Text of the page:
If other information is also tied directly to Aadhaar, it can also enable mass surveillance at the click of a mouse. By accessing that one UIDAI silo, it may be possible to learn any individual’s banking and credit history, tax records, place of residence, passport number, cellphone and email ID, medical records, and anything else tied to that number. Any government agency, or any individual, with access to that information could turn the concept of data privacy into a sick joke. Warrant-less mass surveillance using the scheme is also possible.

Optimists expect it to generate new opportunities for business, but with 1.2 billion identities, a failure rate of even 1 per cent could be a nightmare for 12 million people

So, the biometric system has to be absolutely perfect in terms of verifying identities and also thoroughly proofed against breaches and unauthorised access. Even a 1 per cent verification failure rate in either direction amounts to a huge number. In dealing with 1.2 billion people, a failure rate of 1 per cent equals 12 million—more than the population of many countries. ‘Fake positives’, where the UIDAI verifies false biometric data as real, would be dangerous since it would let criminals into the system. On the other hand, ‘fake negatives’, where the system rejects genuine data, would mean people are excluded from subsidies and direct benefit transfers, denied passports and locked out of the financial system. It was unclear until the system was working on a large scale what the technical issues could be in terms of fake positives and negatives and in terms of data security. Surveillance and privacy concerns were raised right from the start. Unfortunately, India doesn’t have a Privacy Law and indeed, the Right to Privacy was not recognised as a Fundamental Right until quite recently in a 2017 judgement.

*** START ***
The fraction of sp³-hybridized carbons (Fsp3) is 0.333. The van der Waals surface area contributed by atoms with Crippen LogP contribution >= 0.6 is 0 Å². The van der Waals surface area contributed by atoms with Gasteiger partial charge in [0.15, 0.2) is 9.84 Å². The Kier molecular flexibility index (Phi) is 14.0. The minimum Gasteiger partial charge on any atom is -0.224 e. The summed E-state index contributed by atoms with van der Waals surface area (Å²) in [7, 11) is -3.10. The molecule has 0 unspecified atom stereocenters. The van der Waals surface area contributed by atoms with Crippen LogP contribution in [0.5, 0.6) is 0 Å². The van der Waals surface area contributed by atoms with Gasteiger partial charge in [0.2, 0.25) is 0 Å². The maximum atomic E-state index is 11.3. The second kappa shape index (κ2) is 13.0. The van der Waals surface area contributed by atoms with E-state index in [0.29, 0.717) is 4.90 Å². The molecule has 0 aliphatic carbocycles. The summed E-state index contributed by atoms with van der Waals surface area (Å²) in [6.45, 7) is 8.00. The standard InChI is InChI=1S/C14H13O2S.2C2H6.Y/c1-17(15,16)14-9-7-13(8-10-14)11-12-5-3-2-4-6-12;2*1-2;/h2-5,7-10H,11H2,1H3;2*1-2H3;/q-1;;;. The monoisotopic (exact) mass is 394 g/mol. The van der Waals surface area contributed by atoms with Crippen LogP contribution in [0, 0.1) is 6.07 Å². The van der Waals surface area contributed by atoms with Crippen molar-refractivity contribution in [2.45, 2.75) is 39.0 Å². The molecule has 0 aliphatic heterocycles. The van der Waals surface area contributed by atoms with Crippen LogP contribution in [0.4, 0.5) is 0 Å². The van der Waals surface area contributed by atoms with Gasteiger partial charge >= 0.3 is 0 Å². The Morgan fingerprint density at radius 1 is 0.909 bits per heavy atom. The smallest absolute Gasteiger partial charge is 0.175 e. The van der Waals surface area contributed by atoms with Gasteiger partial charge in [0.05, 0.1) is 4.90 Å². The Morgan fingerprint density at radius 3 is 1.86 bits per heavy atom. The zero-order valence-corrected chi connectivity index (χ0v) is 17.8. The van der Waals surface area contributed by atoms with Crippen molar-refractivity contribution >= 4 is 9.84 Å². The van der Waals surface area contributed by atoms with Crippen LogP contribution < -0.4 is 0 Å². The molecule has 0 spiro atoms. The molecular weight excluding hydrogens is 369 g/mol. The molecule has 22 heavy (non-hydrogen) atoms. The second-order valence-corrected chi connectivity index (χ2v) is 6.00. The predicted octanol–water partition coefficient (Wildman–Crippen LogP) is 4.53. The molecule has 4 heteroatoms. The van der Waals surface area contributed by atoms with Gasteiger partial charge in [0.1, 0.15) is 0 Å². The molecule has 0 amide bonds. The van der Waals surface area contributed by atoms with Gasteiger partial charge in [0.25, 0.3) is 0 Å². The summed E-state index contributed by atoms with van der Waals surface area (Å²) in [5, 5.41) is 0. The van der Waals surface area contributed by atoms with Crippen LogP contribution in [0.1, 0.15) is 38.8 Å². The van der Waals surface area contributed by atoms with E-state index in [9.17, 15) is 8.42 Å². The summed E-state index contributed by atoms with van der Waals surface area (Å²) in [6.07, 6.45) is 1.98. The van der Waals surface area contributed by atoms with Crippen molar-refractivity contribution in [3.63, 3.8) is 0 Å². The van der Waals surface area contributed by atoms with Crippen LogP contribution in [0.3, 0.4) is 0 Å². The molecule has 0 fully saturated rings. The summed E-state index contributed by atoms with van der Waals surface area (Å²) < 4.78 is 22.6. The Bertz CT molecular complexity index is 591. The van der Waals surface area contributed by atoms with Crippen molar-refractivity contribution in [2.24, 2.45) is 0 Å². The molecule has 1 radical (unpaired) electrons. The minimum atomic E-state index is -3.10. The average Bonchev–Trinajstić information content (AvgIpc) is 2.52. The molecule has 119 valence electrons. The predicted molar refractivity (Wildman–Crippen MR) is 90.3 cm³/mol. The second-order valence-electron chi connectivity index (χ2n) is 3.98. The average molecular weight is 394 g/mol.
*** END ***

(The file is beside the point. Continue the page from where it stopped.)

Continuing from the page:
The Supreme Court tried to limit the use of Aadhaar in a 2013 judgment. It said the identity would not be mandatory but voluntary. It also said that it would be used only in case of direct benefit transfers and subsidies. This meant that those who had other identity documents (passports, driving licenses, PAN and voter cards) could use those for other purposes. Limiting the scope of use would have meant fewer dimensions to the security issues. That order, however, was ignored by the Government. Using the route of a Money Bill to avoid opposition in the Rajya Sabha in 2016, the Government made it mandatory for Aadhaar to be linked to every bank account, telephone number, hospitalisation procedure, birth, death and marriage registration, tax returns, and what have you.